NEW YORK, March 5 (IFR) - Any concerns about AT&T's desire
to expand abroad didn't stop the telecom giant from attracting
about US$6bn of demand on Wednesday morning for its first bond
deal so far this year.
Bookrunners Bank of America Merrill Lynch, Goldman Sachs and
Wells Fargo Securities closed the books at 11:30am, having
garnered more than enough interest for the offering of five-year
fixed and floating rate notes as well as AT&T's first 10-year
offering since 2012.
The last time the company came to market was in November
last year, when it issued US$400m of five-year floating rate
notes maturing in November 2018 at 3mL+91bp, and US$1.6bn of
2.375% fixed-rate securities with the same maturity date.
The new deal includes a benchmark five-year, rated A3/A-/A
and whispered at 85-90bp, and a 10-year with initial price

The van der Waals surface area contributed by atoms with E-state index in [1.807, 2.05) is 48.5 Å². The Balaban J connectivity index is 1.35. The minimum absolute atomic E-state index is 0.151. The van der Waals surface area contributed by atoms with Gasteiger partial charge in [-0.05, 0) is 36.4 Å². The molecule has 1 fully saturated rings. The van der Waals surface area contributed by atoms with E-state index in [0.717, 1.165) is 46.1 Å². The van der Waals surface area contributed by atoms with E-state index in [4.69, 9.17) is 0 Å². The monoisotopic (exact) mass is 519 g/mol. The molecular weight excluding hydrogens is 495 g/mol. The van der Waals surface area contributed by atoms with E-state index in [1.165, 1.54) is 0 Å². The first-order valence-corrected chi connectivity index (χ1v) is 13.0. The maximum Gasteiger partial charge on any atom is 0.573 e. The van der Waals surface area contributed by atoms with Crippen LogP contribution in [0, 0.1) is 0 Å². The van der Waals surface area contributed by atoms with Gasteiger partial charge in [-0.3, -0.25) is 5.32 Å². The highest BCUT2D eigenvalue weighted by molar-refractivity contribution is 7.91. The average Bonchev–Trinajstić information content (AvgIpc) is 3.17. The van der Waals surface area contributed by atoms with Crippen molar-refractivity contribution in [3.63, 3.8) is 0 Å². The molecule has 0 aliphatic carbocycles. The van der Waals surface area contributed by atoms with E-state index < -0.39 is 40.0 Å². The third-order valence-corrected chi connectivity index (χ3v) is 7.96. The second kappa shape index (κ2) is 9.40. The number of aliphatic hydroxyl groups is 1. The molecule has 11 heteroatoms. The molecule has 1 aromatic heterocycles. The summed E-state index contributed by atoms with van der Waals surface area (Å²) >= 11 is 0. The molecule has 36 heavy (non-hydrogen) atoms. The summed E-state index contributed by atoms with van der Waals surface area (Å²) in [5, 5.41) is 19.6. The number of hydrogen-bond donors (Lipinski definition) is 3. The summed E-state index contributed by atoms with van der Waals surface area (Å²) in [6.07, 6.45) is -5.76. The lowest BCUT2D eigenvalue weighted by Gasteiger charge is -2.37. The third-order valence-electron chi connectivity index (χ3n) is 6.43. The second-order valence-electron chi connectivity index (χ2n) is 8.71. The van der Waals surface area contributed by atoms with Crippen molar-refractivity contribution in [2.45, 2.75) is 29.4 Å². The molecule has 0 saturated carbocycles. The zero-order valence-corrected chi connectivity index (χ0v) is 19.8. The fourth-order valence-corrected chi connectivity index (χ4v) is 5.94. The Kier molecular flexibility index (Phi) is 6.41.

thoughts at 135-140bp.
Comparables include AT&T's outstanding 1.4% November 2018s
trading at T+60bp, or G+71bp; and Verizon's Baa1/BBB+/A-
September 2018s, trading at T+60bp or G+80bp.
The new 10-year's whispers compare with AT&T's outstanding
2.625% December 2022s at T+98bp or G+120bp; and Verizon's 2.45%
February 2022s at T+105bp or G+128bp; and its 5.15% September
23s at T+130bp or G+138bp.
AT&T was heavily rumored last year to be interested in
buying Vodafone Plc. Rumors have swirled in the markets in the
past week that it might also be considering cable assets in
British law required AT&T to respond to rumors last year
that it was contemplating a purchase of Vodafone.
It said it wasn't pursuing such a deal, but analysts have
interpreted that to mean that AT&T didn't want to rush a merger.
"The decision means that the company cannot acquire Vodafone
over the next five months unless it obtains the approval of the
Vodafone board," said Dave Novosel, strategist at Gimme Credit.
"But we suspect that Vodafone is still under consideration."